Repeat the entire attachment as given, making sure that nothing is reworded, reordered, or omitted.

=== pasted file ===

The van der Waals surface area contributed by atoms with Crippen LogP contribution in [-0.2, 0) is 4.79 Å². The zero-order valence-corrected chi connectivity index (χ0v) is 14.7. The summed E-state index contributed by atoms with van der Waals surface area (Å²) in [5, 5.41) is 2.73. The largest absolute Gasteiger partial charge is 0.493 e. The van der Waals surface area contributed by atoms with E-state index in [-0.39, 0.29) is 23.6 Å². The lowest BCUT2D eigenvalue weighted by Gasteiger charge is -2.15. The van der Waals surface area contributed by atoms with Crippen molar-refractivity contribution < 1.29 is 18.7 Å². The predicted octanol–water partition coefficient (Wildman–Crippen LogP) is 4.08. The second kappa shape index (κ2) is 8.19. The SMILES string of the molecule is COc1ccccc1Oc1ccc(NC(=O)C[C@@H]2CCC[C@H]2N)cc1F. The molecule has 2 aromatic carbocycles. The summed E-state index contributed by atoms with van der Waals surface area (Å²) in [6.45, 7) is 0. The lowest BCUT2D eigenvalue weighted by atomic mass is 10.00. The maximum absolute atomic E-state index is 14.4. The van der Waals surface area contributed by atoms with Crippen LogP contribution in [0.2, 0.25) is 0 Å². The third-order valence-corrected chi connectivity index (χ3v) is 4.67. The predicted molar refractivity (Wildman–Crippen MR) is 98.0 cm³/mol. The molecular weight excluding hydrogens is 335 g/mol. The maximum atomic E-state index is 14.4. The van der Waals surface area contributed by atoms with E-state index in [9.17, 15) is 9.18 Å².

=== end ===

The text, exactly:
The van der Waals surface area contributed by atoms with Crippen LogP contribution in [-0.2, 0) is 4.79 Å². The zero-order valence-corrected chi connectivity index (χ0v) is 14.7. The summed E-state index contributed by atoms with van der Waals surface area (Å²) in [5, 5.41) is 2.73. The largest absolute Gasteiger partial charge is 0.493 e. The van der Waals surface area contributed by atoms with E-state index in [-0.39, 0.29) is 23.6 Å². The lowest BCUT2D eigenvalue weighted by Gasteiger charge is -2.15. The van der Waals surface area contributed by atoms with Crippen molar-refractivity contribution < 1.29 is 18.7 Å². The predicted octanol–water partition coefficient (Wildman–Crippen LogP) is 4.08. The second kappa shape index (κ2) is 8.19. The SMILES string of the molecule is COc1ccccc1Oc1ccc(NC(=O)C[C@@H]2CCC[C@H]2N)cc1F. The molecule has 2 aromatic carbocycles. The summed E-state index contributed by atoms with van der Waals surface area (Å²) in [6.45, 7) is 0. The lowest BCUT2D eigenvalue weighted by atomic mass is 10.00. The maximum absolute atomic E-state index is 14.4. The van der Waals surface area contributed by atoms with Crippen LogP contribution in [0.2, 0.25) is 0 Å². The third-order valence-corrected chi connectivity index (χ3v) is 4.67. The predicted molar refractivity (Wildman–Crippen MR) is 98.0 cm³/mol. The molecular weight excluding hydrogens is 335 g/mol. The maximum atomic E-state index is 14.4. The van der Waals surface area contributed by atoms with E-state index in [9.17, 15) is 9.18 Å².